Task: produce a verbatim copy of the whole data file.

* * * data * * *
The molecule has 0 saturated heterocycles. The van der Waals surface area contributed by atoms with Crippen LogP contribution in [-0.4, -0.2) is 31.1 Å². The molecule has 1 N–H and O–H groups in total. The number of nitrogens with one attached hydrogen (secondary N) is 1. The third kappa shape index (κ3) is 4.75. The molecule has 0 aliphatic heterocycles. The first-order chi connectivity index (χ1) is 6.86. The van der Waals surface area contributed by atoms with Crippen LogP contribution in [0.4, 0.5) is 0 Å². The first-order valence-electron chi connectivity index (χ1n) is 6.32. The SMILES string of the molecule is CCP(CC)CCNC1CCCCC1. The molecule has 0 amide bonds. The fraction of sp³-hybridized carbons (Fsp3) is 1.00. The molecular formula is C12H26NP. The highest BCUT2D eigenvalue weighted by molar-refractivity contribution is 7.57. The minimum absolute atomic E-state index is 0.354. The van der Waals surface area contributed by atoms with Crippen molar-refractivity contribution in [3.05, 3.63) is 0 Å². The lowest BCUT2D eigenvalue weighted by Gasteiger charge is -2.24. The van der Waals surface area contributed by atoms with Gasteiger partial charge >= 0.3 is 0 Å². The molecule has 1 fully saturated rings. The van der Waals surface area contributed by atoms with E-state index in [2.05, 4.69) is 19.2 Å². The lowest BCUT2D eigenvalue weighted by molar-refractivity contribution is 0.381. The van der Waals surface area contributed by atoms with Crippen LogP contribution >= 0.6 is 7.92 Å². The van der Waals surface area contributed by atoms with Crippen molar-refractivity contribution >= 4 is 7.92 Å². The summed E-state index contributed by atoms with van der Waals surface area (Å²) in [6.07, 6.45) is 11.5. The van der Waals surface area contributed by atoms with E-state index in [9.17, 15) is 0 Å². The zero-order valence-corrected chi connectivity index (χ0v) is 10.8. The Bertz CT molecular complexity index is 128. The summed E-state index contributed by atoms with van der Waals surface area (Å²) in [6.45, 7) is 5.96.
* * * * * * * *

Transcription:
The molecule has 0 saturated heterocycles. The van der Waals surface area contributed by atoms with Crippen LogP contribution in [-0.4, -0.2) is 31.1 Å². The molecule has 1 N–H and O–H groups in total. The number of nitrogens with one attached hydrogen (secondary N) is 1. The third kappa shape index (κ3) is 4.75. The molecule has 0 aliphatic heterocycles. The first-order chi connectivity index (χ1) is 6.86. The van der Waals surface area contributed by atoms with Crippen LogP contribution in [0.4, 0.5) is 0 Å². The first-order valence-electron chi connectivity index (χ1n) is 6.32. The SMILES string of the molecule is CCP(CC)CCNC1CCCCC1. The molecule has 0 amide bonds. The fraction of sp³-hybridized carbons (Fsp3) is 1.00. The molecular formula is C12H26NP. The highest BCUT2D eigenvalue weighted by molar-refractivity contribution is 7.57. The minimum absolute atomic E-state index is 0.354. The van der Waals surface area contributed by atoms with Crippen molar-refractivity contribution in [3.05, 3.63) is 0 Å². The lowest BCUT2D eigenvalue weighted by Gasteiger charge is -2.24. The van der Waals surface area contributed by atoms with Gasteiger partial charge >= 0.3 is 0 Å². The molecule has 1 fully saturated rings. The van der Waals surface area contributed by atoms with E-state index in [2.05, 4.69) is 19.2 Å². The lowest BCUT2D eigenvalue weighted by molar-refractivity contribution is 0.381. The van der Waals surface area contributed by atoms with Crippen LogP contribution >= 0.6 is 7.92 Å². The van der Waals surface area contributed by atoms with Crippen molar-refractivity contribution >= 4 is 7.92 Å². The summed E-state index contributed by atoms with van der Waals surface area (Å²) in [6.07, 6.45) is 11.5. The van der Waals surface area contributed by atoms with E-state index in [9.17, 15) is 0 Å². The zero-order valence-corrected chi connectivity index (χ0v) is 10.8. The Bertz CT molecular complexity index is 128. The summed E-state index contributed by atoms with van der Waals surface area (Å²) in [6.45, 7) is 5.96.